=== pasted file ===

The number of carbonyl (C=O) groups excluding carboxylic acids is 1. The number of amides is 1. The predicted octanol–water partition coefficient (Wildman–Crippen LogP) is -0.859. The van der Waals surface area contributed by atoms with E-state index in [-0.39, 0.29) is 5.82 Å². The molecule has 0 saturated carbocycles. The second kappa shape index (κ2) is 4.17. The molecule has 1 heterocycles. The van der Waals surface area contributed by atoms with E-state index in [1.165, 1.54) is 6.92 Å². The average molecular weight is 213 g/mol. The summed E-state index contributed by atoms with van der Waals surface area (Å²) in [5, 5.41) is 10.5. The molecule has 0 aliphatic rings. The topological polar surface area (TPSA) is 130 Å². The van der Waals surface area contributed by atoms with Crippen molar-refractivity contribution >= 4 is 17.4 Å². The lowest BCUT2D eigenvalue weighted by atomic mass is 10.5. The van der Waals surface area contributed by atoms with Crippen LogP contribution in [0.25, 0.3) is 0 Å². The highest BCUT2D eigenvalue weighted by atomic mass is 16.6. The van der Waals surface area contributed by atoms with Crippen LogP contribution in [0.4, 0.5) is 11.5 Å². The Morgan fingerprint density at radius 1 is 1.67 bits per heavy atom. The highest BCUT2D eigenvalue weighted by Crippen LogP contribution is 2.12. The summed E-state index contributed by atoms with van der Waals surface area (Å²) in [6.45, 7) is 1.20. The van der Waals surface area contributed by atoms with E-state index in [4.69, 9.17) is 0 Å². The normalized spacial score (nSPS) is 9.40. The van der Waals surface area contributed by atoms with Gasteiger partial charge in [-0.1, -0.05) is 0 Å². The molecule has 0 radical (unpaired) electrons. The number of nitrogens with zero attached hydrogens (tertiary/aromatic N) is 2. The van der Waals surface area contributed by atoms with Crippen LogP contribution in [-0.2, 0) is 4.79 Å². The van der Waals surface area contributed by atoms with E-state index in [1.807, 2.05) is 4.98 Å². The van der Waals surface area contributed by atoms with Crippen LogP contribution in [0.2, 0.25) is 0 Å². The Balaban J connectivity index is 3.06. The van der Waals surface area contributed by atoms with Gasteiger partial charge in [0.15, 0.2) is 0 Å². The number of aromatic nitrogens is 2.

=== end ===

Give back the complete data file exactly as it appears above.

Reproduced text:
The number of carbonyl (C=O) groups excluding carboxylic acids is 1. The number of amides is 1. The predicted octanol–water partition coefficient (Wildman–Crippen LogP) is -0.859. The van der Waals surface area contributed by atoms with E-state index in [-0.39, 0.29) is 5.82 Å². The molecule has 0 saturated carbocycles. The second kappa shape index (κ2) is 4.17. The molecule has 1 heterocycles. The van der Waals surface area contributed by atoms with E-state index in [1.165, 1.54) is 6.92 Å². The average molecular weight is 213 g/mol. The summed E-state index contributed by atoms with van der Waals surface area (Å²) in [5, 5.41) is 10.5. The molecule has 0 aliphatic rings. The topological polar surface area (TPSA) is 130 Å². The van der Waals surface area contributed by atoms with Crippen molar-refractivity contribution >= 4 is 17.4 Å². The lowest BCUT2D eigenvalue weighted by atomic mass is 10.5. The van der Waals surface area contributed by atoms with Crippen LogP contribution in [0.25, 0.3) is 0 Å². The highest BCUT2D eigenvalue weighted by atomic mass is 16.6. The van der Waals surface area contributed by atoms with Crippen LogP contribution in [0.4, 0.5) is 11.5 Å². The Morgan fingerprint density at radius 1 is 1.67 bits per heavy atom. The highest BCUT2D eigenvalue weighted by Crippen LogP contribution is 2.12. The summed E-state index contributed by atoms with van der Waals surface area (Å²) in [6.45, 7) is 1.20. The van der Waals surface area contributed by atoms with E-state index in [4.69, 9.17) is 0 Å². The normalized spacial score (nSPS) is 9.40. The van der Waals surface area contributed by atoms with Gasteiger partial charge in [-0.1, -0.05) is 0 Å². The molecule has 0 radical (unpaired) electrons. The number of nitrogens with zero attached hydrogens (tertiary/aromatic N) is 2. The van der Waals surface area contributed by atoms with Crippen LogP contribution in [-0.2, 0) is 4.79 Å². The van der Waals surface area contributed by atoms with E-state index in [1.807, 2.05) is 4.98 Å². The van der Waals surface area contributed by atoms with Crippen LogP contribution in [0.2, 0.25) is 0 Å². The Balaban J connectivity index is 3.06. The van der Waals surface area contributed by atoms with Gasteiger partial charge in [0.15, 0.2) is 0 Å². The number of aromatic nitrogens is 2.